By Alan Schnee, Ph.D, BCBA-D.
Roughly 34% of the 50 most common words used in English are pronouns. Yet, with few exceptions, children on the spectrum struggle to use them.
Why is it so difficult for children to learn? One likely reason is that the use of pronouns is contextually determined. Learning to use them requires vigilant tracking across shifting speakers and listeners (you, I, they, he, she, Ralph, etc.), and shifting events. It is a complex process requiring acute attention to who is in possession of what, changes in possession, attention to who did or said what, and who did or said what to whom, etc. If our goal is to assist in teaching children to use and respond appropriately to pronouns, where should we begin?
First, we need to clear up some confusion Pronouns are words that stand in for nouns. Though it is commonly said that we ‘tact pronouns’, saying this lacks sense. Pronouns are not objects or events or properties of an object or event. They are simply words. They exist in language and are used within a normative linguistic practice. There are no pronouns in the world and thus it makes no sense to say we “tact” them.
When it comes to learning pronouns, children need to learn the complicated things we do when we use them; under which circumstances we use which one(s) and the ‘linguistic acrobatics’ required for fluent use. So, for example, when a child is told to, “Go tell Mommy that you need her keys, they need to be able to formulate the response, “Mommy, I want your keys”.
Teaching pronouns needs to be taken slowly and requires considerable practice (repetition). It requires getting rudiments in place before tackling more complex arrangements and objectives.
Early pronoun exercises quickly become far more complex as ‘transformations’ are required. For example, a standard “My/Your program”, (teacher says, “Touch my nose or touch your nose”) requires learning a straightforward discrimination. However, once a follow-up question such as “Whose nose is this?”, is presented, things become very difficult for children since they need to switch their response such that what was just “my” becomes “your” and visa versa. Instruction in the use of pronouns requires meticulous execution of discrete trials. Additionally, echoic prompting is contra-indicated. Children will need to learn to respond to a “say” instruction. The exercise below, taken from Lund and Schnee (2018) illustrates just how complicated teaching use of pronouns can be.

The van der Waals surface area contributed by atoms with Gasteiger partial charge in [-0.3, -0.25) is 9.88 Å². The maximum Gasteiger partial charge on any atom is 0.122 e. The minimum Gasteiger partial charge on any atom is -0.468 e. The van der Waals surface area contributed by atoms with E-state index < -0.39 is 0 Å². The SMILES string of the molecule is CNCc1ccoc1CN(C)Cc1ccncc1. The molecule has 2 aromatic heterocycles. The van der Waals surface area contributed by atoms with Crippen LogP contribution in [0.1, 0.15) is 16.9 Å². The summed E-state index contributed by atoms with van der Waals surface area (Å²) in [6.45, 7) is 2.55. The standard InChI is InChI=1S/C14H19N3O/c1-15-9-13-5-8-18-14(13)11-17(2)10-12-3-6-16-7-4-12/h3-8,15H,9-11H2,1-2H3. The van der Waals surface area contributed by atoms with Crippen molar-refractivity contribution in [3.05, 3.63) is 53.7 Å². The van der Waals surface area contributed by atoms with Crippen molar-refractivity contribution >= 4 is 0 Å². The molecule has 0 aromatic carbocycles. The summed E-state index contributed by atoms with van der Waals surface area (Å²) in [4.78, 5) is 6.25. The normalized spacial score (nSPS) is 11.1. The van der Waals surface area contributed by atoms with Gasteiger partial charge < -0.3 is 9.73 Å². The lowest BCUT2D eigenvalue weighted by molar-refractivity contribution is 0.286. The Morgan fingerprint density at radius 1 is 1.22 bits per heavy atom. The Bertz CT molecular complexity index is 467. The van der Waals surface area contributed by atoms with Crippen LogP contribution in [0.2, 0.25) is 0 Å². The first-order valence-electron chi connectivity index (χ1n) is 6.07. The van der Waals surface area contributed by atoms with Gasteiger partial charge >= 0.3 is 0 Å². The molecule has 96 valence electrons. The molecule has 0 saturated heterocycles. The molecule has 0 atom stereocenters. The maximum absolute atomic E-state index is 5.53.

Nominal Pronouns (4): Shifting speakers
(This sample exercise follows more basic ‘pronoun’ exercises.)
To teach the child to use nominative pronouns “I” and “You”, combined with proper names
Three or more persons required
Have the child hold an object (e.g. cup) and you and an assistant each hold different objects. You and the assistant rotate asking.
– Step one: You and assistant rotate asking, “Who has the “X” (e.g. cup) vs “Who has “Y” (e.g. ball), “Who has “Z” (e.g. spoon). When you ask questions regarding the assistant, the child refers to her by name. When you are the spectator and the assistant is asking questions ,the child will refer to you by your proper name and the assistant as “you”. Of course the child always refers to themselves as “I” and when you are asking, the child refers to “you” as “you”.
– Step two: You or assistant ask the child “What do you have” , “What do I have”, “What does (person/proper name have?)”.
Prompt correct responses according to who is in possession of each object, i.e, I have the X or You have Y, ‘Proper name’ (Sally) has Z . This is more difficult than step one because if requires transforming the pronoun. Make sure to change what each of you is holding so that the child will not memorize responses.
– This exercise is not only matter of answering questions. It entails personal deixis; the right answer depends on who is asking. The primary goal is to teach the child to say “you” when the speaker asks the child what the speaker is holding, to say “I” when the speakers asks about what the child is holding and to use a proper name when the child is asked about what any other person is holding (if that person is not the speaker). This discrimination requires considerable practice.
If the child struggles with these arrangements, segment instruction into smaller ‘switched’ sequences as described in step 3 of Assigning Pronouns to Pictures of Persons 1.
Alan Schnee, Ph.D, BCBA-D. offers consultations to families, schools, and other organizations wishing to enhance their programs so that their children derive maximum benefit from services. His unique approach increases learning efficiencies, broadens the scope, depth, and breadth of your program, provides clarity for children and teachers and imparts sensible purpose and directions to teams and parents.